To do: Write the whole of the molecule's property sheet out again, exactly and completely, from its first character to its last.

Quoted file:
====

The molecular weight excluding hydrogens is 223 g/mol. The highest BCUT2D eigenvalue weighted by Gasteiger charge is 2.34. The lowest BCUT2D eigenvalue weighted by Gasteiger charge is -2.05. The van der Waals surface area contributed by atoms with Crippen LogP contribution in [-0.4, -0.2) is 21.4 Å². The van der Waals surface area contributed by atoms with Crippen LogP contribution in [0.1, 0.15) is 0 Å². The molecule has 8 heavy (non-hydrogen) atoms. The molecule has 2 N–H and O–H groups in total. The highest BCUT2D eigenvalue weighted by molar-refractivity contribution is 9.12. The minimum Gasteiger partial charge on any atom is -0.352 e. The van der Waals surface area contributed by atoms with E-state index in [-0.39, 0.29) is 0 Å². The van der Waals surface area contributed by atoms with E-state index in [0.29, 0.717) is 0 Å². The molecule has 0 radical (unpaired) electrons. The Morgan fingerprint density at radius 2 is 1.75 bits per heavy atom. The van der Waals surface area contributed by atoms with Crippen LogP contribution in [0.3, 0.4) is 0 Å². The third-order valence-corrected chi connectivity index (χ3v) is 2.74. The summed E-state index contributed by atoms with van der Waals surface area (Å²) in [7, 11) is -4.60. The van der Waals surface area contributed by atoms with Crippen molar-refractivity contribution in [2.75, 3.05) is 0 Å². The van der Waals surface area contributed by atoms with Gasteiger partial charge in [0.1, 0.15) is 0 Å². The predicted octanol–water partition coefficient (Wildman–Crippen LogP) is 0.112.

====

The molecular weight excluding hydrogens is 223 g/mol. The highest BCUT2D eigenvalue weighted by Gasteiger charge is 2.34. The lowest BCUT2D eigenvalue weighted by Gasteiger charge is -2.05. The van der Waals surface area contributed by atoms with Crippen LogP contribution in [-0.4, -0.2) is 21.4 Å². The van der Waals surface area contributed by atoms with Crippen LogP contribution in [0.1, 0.15) is 0 Å². The molecule has 8 heavy (non-hydrogen) atoms. The molecule has 2 N–H and O–H groups in total. The highest BCUT2D eigenvalue weighted by molar-refractivity contribution is 9.12. The minimum Gasteiger partial charge on any atom is -0.352 e. The van der Waals surface area contributed by atoms with E-state index in [-0.39, 0.29) is 0 Å². The van der Waals surface area contributed by atoms with E-state index in [0.29, 0.717) is 0 Å². The molecule has 0 radical (unpaired) electrons. The Morgan fingerprint density at radius 2 is 1.75 bits per heavy atom. The van der Waals surface area contributed by atoms with Crippen LogP contribution in [0.3, 0.4) is 0 Å². The third-order valence-corrected chi connectivity index (χ3v) is 2.74. The summed E-state index contributed by atoms with van der Waals surface area (Å²) in [7, 11) is -4.60. The van der Waals surface area contributed by atoms with Crippen molar-refractivity contribution in [2.75, 3.05) is 0 Å². The van der Waals surface area contributed by atoms with Gasteiger partial charge in [0.1, 0.15) is 0 Å². The predicted octanol–water partition coefficient (Wildman–Crippen LogP) is 0.112.